Understanding that Wal-Mart has nearly covered the rural and peri-urban markets, I couldn't help but notice how the company has been eyeing urban territories. Up until now, Wal-Mart has tried six times to open a store within the limits of New York City. Yet, it has never been able to circumvent the city's strong labor presence, activist population, and restrictive zoning laws. But simply counting on local resistance to keep Wal-Mart from entering these urban markets is not a long-term winning strategy for these objectors. Rather, it is appropriate to proactively set the terms and conditions under which Wal-Mart can operate within city limits, instead of succumbing to its gradual implantation, and eventual degradation, of the urban identity.
This project addresses the aforementioned dynamic, seeking to understand and qualify the forces at stake when implanting a consumerist industry within an urban fabric. Before designing, I had to depict Wal-Mart's logistical system. Then it became a matter of developing a real estate strategy to obtain relevant properties in the city of New York. Finally, I drew inspiration from one case-study about Harlem to ground the project within realistic parameters.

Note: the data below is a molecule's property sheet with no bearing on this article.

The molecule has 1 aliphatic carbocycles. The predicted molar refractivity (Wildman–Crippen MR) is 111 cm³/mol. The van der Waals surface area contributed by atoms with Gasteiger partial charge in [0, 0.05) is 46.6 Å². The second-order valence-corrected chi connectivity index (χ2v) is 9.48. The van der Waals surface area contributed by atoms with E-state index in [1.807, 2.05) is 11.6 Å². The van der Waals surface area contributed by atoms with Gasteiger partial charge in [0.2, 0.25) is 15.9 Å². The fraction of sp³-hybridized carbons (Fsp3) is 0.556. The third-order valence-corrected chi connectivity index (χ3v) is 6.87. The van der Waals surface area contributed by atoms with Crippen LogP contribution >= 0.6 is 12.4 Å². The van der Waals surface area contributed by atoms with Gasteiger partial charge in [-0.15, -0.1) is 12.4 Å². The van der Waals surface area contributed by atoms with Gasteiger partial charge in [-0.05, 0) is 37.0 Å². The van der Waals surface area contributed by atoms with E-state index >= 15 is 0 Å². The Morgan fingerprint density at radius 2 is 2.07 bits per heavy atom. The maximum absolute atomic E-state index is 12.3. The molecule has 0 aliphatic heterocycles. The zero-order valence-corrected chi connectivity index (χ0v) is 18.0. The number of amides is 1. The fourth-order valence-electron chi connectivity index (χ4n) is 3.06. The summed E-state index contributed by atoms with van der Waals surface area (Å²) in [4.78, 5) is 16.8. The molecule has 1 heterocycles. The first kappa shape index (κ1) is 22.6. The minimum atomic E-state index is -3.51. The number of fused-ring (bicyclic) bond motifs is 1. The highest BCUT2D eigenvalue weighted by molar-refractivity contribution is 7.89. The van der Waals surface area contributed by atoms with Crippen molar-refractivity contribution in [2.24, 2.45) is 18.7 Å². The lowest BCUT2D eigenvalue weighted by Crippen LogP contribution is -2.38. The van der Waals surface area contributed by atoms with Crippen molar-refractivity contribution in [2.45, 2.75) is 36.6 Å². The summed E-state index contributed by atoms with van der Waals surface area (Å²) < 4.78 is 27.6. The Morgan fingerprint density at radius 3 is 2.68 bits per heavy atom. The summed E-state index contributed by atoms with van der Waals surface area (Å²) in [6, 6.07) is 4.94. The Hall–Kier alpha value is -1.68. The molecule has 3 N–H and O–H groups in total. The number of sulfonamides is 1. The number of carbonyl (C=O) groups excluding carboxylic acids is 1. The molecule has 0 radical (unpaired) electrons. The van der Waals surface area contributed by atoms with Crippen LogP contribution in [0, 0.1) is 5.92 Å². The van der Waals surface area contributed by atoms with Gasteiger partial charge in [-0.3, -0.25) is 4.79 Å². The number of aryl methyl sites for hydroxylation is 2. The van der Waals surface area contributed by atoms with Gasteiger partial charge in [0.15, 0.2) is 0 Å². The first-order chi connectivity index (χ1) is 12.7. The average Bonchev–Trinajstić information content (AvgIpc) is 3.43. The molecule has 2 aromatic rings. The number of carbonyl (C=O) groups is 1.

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Status: School Project
Location: New York, NY, US